These districtwide sessions, focused on best instructional practices in arts education, allow CPS arts teachers to engage in interactive arts learning in their specific disciplines and grade bands, collaborate with peers to apply and reflect on demonstrated strategies, and acquire useful tools, techniques, and resources that can be immediately implemented in their classrooms.
SY21-22 Arts Intensives
Information about SY22 Arts Intensives coming soon!
Note: All SY21-22 Arts Intensives will be offered virtually until further notice.
Archived Arts Intensive Resources
Have questions about previous Arts Intensives? Please contact us at firstname.lastname@example.org.
Arts Intensives: School Year 2020-21
SY21 Arts Intensive #1: Responsive & Relevant Remote Instruction
November 6, 2020 | Virtual | 9:00am-12:00pm
Continuing the learning that began with the summer’s Instructional Priorities series, this Intensive supported arts teachers in designing relevant remote instruction and assessment that not only uncovers where students are in their learning, but who they are and how they learn best. (Note: This Intensive was also Module 11 in the SY21 CPS Instructional Priorities Learning series. Requires CPS login to access materials.)
SY21 Arts Intensive #2: Assessment Practices for Deep Student Engagement
Recorded session released April 2021
Continuing the learning from previous Instructional Priorities modules and our January 2020 session with Professor Heidi Andrade on student-centered assessment, this Intensive explored how clear, collaborative assessment practices can impact student engagement and motivation and lead to accelerated learning. (Note: This Arts Intensive was also Module 13 in the CPS SY21 Instructional Priorities Learning series. Requires CPS login to access materials.)
Arts Intensives: School Year 2019-20
SY20 Arts Intensive #1: Developing Students’ Artistic Identities
August 28 and 30, 2019 | Chicago Cultural Center | 8:30am–3:30pm
“I’m bad at art.” “Why do I have to dance?” “I can’t read music.” How do we nurture students who are reluctant to engage in the arts? How can we create learner-centered classroom environments where all our students feel like successful artists? At this session, participants:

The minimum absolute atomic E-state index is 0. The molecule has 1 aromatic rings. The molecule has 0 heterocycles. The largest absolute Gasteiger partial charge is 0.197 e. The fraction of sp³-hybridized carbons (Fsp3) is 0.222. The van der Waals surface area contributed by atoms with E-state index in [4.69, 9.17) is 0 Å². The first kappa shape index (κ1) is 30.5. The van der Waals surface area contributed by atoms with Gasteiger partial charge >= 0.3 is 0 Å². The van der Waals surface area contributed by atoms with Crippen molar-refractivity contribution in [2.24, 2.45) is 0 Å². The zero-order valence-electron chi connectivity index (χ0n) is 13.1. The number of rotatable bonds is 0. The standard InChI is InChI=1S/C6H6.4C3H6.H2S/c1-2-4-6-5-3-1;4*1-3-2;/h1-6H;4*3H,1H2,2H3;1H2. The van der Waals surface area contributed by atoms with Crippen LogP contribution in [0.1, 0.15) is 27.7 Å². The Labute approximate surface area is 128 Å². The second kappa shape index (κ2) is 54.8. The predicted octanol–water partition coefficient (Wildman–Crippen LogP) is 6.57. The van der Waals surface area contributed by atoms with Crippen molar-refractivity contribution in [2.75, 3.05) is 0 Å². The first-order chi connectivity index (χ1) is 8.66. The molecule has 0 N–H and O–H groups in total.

- explored potential barriers to student learning in the arts, and key strategies to overcome those barriers
- engaged in collaborative creation of lessons and activities that help students (and teachers) develop positive disciplinary identities
- acquired tools and techniques that would encourage students to see themselves as capable and competent thinkers, learners, and makers of art
SY20 Arts Intensive #2: Designing Student-Centered Curriculum
November 8, 2019 | Chicago Cultural Center | 8:30am–12:30pm
How can we better integrate our students’ interests, ideas, and needs when we develop arts curriculum? When and where can we encourage them to take the wheel and drive their own learning (without sacrificing depth or discipline)? At this session, participants:
- explored ways to activate and increase student voice and choice in their arts curriculum
- understood the design-thinking process and how it can be used to engage and empower students
- used a design thinking model to research and prototype tools and/or techniques that would help students develop into more independent, motivated learners, thinkers, and makers
SY20 Arts Intensive #3: Creating Student-Driven Formative Assessments
January 31, 2020 | Chicago Cultural Center | 8:30am–3:30pm
What happens when students own the assessment process? How does this help them work and think like real artists? At this Intensive, participants explored powerful, student-driven formative assessment techniques—including co-creation of assessment criteria, peer feedback, and self-assessment—to amplify students’ voices and give them more ownership over (and confidence in) their artistic process.
Professor Heidi L. Andrade from the University at Albany-SUNY, an expert in formative assessment and self-regulated learning, led this full-day session along with NYC arts teachers Angela Fremont (visual arts) and Ron Sopyla (theatre).